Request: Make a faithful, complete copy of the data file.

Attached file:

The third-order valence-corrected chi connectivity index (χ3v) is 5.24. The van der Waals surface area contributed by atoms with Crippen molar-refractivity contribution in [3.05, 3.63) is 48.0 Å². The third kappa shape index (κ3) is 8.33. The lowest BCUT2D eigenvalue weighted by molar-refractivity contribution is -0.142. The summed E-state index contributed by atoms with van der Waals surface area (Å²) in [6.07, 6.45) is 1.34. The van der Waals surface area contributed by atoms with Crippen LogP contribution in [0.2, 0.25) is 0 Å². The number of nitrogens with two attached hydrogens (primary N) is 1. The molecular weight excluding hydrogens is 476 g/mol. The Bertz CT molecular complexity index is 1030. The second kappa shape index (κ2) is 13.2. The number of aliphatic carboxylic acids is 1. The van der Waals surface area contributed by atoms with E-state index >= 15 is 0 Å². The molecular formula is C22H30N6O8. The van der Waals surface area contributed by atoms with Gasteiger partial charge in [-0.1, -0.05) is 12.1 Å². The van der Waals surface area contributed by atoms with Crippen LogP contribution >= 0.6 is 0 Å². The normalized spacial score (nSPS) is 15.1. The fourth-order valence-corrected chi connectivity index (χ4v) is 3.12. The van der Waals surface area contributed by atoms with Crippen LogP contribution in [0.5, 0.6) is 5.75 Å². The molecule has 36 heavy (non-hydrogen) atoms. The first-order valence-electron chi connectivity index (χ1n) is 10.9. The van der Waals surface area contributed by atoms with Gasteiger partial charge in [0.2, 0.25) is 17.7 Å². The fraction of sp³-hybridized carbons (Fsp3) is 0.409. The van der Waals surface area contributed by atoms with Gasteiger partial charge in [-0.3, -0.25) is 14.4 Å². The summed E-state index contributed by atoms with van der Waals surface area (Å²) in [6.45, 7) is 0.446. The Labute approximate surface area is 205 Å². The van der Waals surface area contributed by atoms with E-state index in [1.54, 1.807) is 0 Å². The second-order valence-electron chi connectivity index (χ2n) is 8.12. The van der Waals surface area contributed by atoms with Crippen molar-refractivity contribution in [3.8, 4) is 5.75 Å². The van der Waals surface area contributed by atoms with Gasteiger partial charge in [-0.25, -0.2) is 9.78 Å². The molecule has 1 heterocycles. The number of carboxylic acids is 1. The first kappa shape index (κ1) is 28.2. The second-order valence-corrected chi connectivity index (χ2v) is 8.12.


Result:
The third-order valence-corrected chi connectivity index (χ3v) is 5.24. The van der Waals surface area contributed by atoms with Crippen molar-refractivity contribution in [3.05, 3.63) is 48.0 Å². The third kappa shape index (κ3) is 8.33. The lowest BCUT2D eigenvalue weighted by molar-refractivity contribution is -0.142. The summed E-state index contributed by atoms with van der Waals surface area (Å²) in [6.07, 6.45) is 1.34. The van der Waals surface area contributed by atoms with Crippen LogP contribution in [0.2, 0.25) is 0 Å². The number of nitrogens with two attached hydrogens (primary N) is 1. The molecular weight excluding hydrogens is 476 g/mol. The Bertz CT molecular complexity index is 1030. The second kappa shape index (κ2) is 13.2. The number of aliphatic carboxylic acids is 1. The van der Waals surface area contributed by atoms with E-state index >= 15 is 0 Å². The molecular formula is C22H30N6O8. The van der Waals surface area contributed by atoms with Gasteiger partial charge in [-0.1, -0.05) is 12.1 Å². The van der Waals surface area contributed by atoms with Crippen LogP contribution >= 0.6 is 0 Å². The normalized spacial score (nSPS) is 15.1. The fourth-order valence-corrected chi connectivity index (χ4v) is 3.12. The van der Waals surface area contributed by atoms with Crippen LogP contribution in [0.5, 0.6) is 5.75 Å². The molecule has 36 heavy (non-hydrogen) atoms. The first-order valence-electron chi connectivity index (χ1n) is 10.9. The van der Waals surface area contributed by atoms with Gasteiger partial charge in [0.2, 0.25) is 17.7 Å². The fraction of sp³-hybridized carbons (Fsp3) is 0.409. The van der Waals surface area contributed by atoms with Gasteiger partial charge in [-0.3, -0.25) is 14.4 Å². The summed E-state index contributed by atoms with van der Waals surface area (Å²) in [6.45, 7) is 0.446. The Labute approximate surface area is 205 Å². The van der Waals surface area contributed by atoms with E-state index in [1.54, 1.807) is 0 Å². The second-order valence-electron chi connectivity index (χ2n) is 8.12. The van der Waals surface area contributed by atoms with Crippen molar-refractivity contribution in [3.8, 4) is 5.75 Å². The van der Waals surface area contributed by atoms with Gasteiger partial charge in [-0.25, -0.2) is 9.78 Å². The molecule has 1 heterocycles. The number of carboxylic acids is 1. The first kappa shape index (κ1) is 28.2. The second-order valence-corrected chi connectivity index (χ2v) is 8.12.